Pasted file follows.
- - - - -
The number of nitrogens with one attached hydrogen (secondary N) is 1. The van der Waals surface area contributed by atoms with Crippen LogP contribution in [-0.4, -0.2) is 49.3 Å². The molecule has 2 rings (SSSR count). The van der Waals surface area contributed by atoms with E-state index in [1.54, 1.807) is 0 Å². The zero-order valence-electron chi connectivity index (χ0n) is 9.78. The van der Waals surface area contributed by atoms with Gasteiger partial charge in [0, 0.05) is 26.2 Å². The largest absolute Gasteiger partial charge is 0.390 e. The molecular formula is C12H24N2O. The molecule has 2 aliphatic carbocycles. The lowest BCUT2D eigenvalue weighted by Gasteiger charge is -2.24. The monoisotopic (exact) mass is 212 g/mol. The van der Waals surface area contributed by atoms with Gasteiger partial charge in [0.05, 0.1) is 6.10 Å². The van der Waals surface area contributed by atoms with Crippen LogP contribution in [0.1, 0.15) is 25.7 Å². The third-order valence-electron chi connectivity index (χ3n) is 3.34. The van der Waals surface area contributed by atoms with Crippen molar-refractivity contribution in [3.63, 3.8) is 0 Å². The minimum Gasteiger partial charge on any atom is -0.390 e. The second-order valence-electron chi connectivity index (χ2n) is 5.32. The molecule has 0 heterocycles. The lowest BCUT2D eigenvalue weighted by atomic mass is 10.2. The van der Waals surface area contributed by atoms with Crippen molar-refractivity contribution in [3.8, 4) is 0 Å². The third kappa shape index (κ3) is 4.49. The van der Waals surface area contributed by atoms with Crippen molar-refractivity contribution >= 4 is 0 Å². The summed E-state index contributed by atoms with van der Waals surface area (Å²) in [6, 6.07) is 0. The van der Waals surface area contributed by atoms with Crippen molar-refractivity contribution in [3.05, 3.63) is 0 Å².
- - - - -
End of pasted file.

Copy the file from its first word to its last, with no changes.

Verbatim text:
The number of nitrogens with one attached hydrogen (secondary N) is 1. The van der Waals surface area contributed by atoms with Crippen LogP contribution in [-0.4, -0.2) is 49.3 Å². The molecule has 2 rings (SSSR count). The van der Waals surface area contributed by atoms with E-state index in [1.54, 1.807) is 0 Å². The zero-order valence-electron chi connectivity index (χ0n) is 9.78. The van der Waals surface area contributed by atoms with Gasteiger partial charge in [0, 0.05) is 26.2 Å². The largest absolute Gasteiger partial charge is 0.390 e. The molecular formula is C12H24N2O. The molecule has 2 aliphatic carbocycles. The lowest BCUT2D eigenvalue weighted by Gasteiger charge is -2.24. The monoisotopic (exact) mass is 212 g/mol. The van der Waals surface area contributed by atoms with Gasteiger partial charge in [0.05, 0.1) is 6.10 Å². The van der Waals surface area contributed by atoms with Crippen LogP contribution in [0.1, 0.15) is 25.7 Å². The third-order valence-electron chi connectivity index (χ3n) is 3.34. The van der Waals surface area contributed by atoms with Crippen molar-refractivity contribution in [3.63, 3.8) is 0 Å². The minimum Gasteiger partial charge on any atom is -0.390 e. The second-order valence-electron chi connectivity index (χ2n) is 5.32. The molecule has 0 heterocycles. The lowest BCUT2D eigenvalue weighted by atomic mass is 10.2. The van der Waals surface area contributed by atoms with Crippen molar-refractivity contribution in [3.8, 4) is 0 Å². The third kappa shape index (κ3) is 4.49. The van der Waals surface area contributed by atoms with Crippen molar-refractivity contribution >= 4 is 0 Å². The summed E-state index contributed by atoms with van der Waals surface area (Å²) in [6, 6.07) is 0. The van der Waals surface area contributed by atoms with Crippen molar-refractivity contribution in [3.05, 3.63) is 0 Å².